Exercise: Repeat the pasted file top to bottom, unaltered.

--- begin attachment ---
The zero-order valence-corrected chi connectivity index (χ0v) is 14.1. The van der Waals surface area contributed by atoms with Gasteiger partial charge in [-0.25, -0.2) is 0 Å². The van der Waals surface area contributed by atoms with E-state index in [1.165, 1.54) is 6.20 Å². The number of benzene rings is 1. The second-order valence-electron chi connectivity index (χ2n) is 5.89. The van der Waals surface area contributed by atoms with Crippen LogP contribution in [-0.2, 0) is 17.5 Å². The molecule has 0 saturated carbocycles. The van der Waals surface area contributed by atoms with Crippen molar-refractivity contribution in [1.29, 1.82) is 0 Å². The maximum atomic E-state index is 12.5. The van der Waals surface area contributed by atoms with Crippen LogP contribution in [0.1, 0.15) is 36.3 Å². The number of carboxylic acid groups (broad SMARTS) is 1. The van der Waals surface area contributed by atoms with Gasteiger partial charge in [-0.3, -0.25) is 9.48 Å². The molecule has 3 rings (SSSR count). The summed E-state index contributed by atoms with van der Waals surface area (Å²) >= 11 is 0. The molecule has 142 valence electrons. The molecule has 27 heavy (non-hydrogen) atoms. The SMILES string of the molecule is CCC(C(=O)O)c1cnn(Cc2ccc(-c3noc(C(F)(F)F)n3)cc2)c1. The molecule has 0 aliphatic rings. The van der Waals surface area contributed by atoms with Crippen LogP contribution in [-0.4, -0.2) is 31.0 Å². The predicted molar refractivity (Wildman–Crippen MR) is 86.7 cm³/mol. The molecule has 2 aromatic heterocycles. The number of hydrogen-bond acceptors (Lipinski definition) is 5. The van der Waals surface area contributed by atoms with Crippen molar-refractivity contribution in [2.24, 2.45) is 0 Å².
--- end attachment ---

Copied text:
The zero-order valence-corrected chi connectivity index (χ0v) is 14.1. The van der Waals surface area contributed by atoms with Gasteiger partial charge in [-0.25, -0.2) is 0 Å². The van der Waals surface area contributed by atoms with E-state index in [1.165, 1.54) is 6.20 Å². The number of benzene rings is 1. The second-order valence-electron chi connectivity index (χ2n) is 5.89. The van der Waals surface area contributed by atoms with Crippen LogP contribution in [-0.2, 0) is 17.5 Å². The molecule has 0 saturated carbocycles. The van der Waals surface area contributed by atoms with Crippen molar-refractivity contribution in [1.29, 1.82) is 0 Å². The maximum atomic E-state index is 12.5. The van der Waals surface area contributed by atoms with Crippen LogP contribution in [0.1, 0.15) is 36.3 Å². The number of carboxylic acid groups (broad SMARTS) is 1. The van der Waals surface area contributed by atoms with Gasteiger partial charge in [-0.3, -0.25) is 9.48 Å². The molecule has 3 rings (SSSR count). The summed E-state index contributed by atoms with van der Waals surface area (Å²) >= 11 is 0. The molecule has 142 valence electrons. The molecule has 27 heavy (non-hydrogen) atoms. The SMILES string of the molecule is CCC(C(=O)O)c1cnn(Cc2ccc(-c3noc(C(F)(F)F)n3)cc2)c1. The molecule has 0 aliphatic rings. The van der Waals surface area contributed by atoms with Crippen LogP contribution in [-0.4, -0.2) is 31.0 Å². The predicted molar refractivity (Wildman–Crippen MR) is 86.7 cm³/mol. The molecule has 2 aromatic heterocycles. The number of hydrogen-bond acceptors (Lipinski definition) is 5. The van der Waals surface area contributed by atoms with Crippen molar-refractivity contribution in [2.24, 2.45) is 0 Å².